The green tea has a delicate scent. This is an unfermented leaf that gives a lovely jade green brew. It is also very popular these days. Longjing tea and Biluochun tea are both green tea, and come from regions with picturesque scenery - Longjing from West Lake in Hangzhou, and Biluochun from Tai Lake in Suzhou.

  1. Black tea
This is a fermented leaf that draws well and gives a red beverage. Qimen tea from Anhui is the most popular amongst the black tea.

  1. Oolong tea
This is a semi-fermented tea. It’s dryer than other types of tea. Wuyiyan tea from Fujian is the most well-known oolong tea.

  1. Yellow tea
This tea is lightly fermented. Its most striking feature is its yellow leaf and brew. This colour is the result of the process by which yellow tea is made. It is very clear, light and fragrant. Among the better known yellow tea are Junshanbaizhen and Mengdinghuangya.

  1. White tea
This tea is made from young leaves that still have fine white hairs on them. The famous Yinzhenbaihao is one such example.

  1. Dark tea
Dark tea can be in the form of loose leaf or compressed tea, which is tea that has been compacted and packed in the form of bricks. Dark tea is fermented for a longer time than others. The tea leaf is a deep brown. Renowned dark tea include Yunnan Pu’er and Cangwuliubao tea.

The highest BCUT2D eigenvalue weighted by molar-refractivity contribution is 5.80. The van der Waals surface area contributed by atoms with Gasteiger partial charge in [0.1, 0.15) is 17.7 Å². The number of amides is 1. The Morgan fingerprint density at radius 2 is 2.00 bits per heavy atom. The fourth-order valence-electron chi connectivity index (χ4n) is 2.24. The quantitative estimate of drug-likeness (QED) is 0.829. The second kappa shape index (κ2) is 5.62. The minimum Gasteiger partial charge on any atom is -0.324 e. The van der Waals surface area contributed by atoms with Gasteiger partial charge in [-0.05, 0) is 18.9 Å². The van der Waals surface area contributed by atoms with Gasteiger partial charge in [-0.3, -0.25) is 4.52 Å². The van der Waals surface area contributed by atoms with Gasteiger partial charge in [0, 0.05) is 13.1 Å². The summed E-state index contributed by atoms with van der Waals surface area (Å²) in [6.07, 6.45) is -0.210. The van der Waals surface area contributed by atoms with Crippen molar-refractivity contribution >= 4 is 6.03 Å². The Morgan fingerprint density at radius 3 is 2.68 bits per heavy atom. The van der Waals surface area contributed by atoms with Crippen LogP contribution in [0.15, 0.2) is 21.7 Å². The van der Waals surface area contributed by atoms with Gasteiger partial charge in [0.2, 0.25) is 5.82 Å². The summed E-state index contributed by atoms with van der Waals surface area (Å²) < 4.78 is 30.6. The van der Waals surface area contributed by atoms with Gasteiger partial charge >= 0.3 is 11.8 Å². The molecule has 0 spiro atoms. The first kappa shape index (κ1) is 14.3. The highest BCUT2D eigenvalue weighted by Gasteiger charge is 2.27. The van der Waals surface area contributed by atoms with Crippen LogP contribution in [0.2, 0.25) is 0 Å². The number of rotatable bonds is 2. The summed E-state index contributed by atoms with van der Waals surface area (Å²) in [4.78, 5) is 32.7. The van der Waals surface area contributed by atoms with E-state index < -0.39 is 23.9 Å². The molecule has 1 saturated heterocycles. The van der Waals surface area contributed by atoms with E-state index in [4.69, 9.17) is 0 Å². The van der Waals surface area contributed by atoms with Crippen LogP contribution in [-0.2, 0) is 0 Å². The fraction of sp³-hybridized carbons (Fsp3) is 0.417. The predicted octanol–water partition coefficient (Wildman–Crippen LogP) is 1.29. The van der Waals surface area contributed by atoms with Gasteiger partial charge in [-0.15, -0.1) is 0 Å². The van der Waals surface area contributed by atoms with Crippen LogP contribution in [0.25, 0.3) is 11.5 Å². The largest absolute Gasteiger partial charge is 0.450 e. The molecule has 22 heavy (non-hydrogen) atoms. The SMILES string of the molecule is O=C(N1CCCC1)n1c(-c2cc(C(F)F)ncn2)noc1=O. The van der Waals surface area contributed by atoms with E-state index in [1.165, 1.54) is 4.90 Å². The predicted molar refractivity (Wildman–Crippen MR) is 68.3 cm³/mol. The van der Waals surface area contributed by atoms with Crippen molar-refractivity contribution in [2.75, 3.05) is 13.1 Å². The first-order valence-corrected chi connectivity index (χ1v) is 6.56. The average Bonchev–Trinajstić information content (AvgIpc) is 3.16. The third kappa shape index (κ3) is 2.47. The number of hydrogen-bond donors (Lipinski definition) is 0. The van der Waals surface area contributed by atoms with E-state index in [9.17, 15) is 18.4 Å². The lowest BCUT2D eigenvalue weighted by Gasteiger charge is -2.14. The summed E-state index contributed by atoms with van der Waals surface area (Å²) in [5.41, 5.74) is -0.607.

Monday, 25 November 2013

Tea Processing

Compiled from Origins of Chinese Tea and Wine
        Young buds were initially plucked from wild tea trees for use as medicine. They were chewed raw at first, and later boiled in water to make soup. The resulting tea porridge tasted like bitter medicinal soup, thus its name ku tu (bitter plant).
        Tea processing began after the Qin and Han Dynasties. Tea leaves were compacted into cakes and heated over fire until they turned red. The tea cakes could be cracked, ground into powder and boiled in pots to make tea. Shreds of scallion, ginger or tangerine were added as flavouring before the tea was served.
        The process was further developed during the Tang Dynasty. Thus, the steps now include steaming, pounding, compacting, roasting, stringing and packing. Loose tea was very popular during the Song Dynasty. It was made by steaming and then drying the tea leaves over low fire. Not only was this method simple, it also preserved the fragrance of the leaves. During the Ming Dynasty, steaming was replaced by roasting. Tea leaves were roasted in hot, dry pans, which brought out the rich aroma of the leaves. This technique created the green tea that we commonly see today.

        In the Song Dynasty, there was a tea cake known as Longfengtuan. It was valued at two taels of gold per kati. Only on momentous occasions would the emperor grant this tea as a gift, and each tea cake was shared by four individuals. This reflects how highly tea cake was regarded. 

The story of Lu Yu, the Tea Master

Compiled from Origins of Chinese Tea and Wine
        During the Tang Dynasty, a newborn baby boy was abandoned by his parents at the river bank in Jingling, Fuzhou. His cries alerted a monk at the nearby Longgai Temple. The monk adopted the child and named him Lu Yu. Lu Yu was often bullied at the temple. When he finally couldn’t take the bullying anymore, he ran away. During his wandering days, he once acted as a comedian.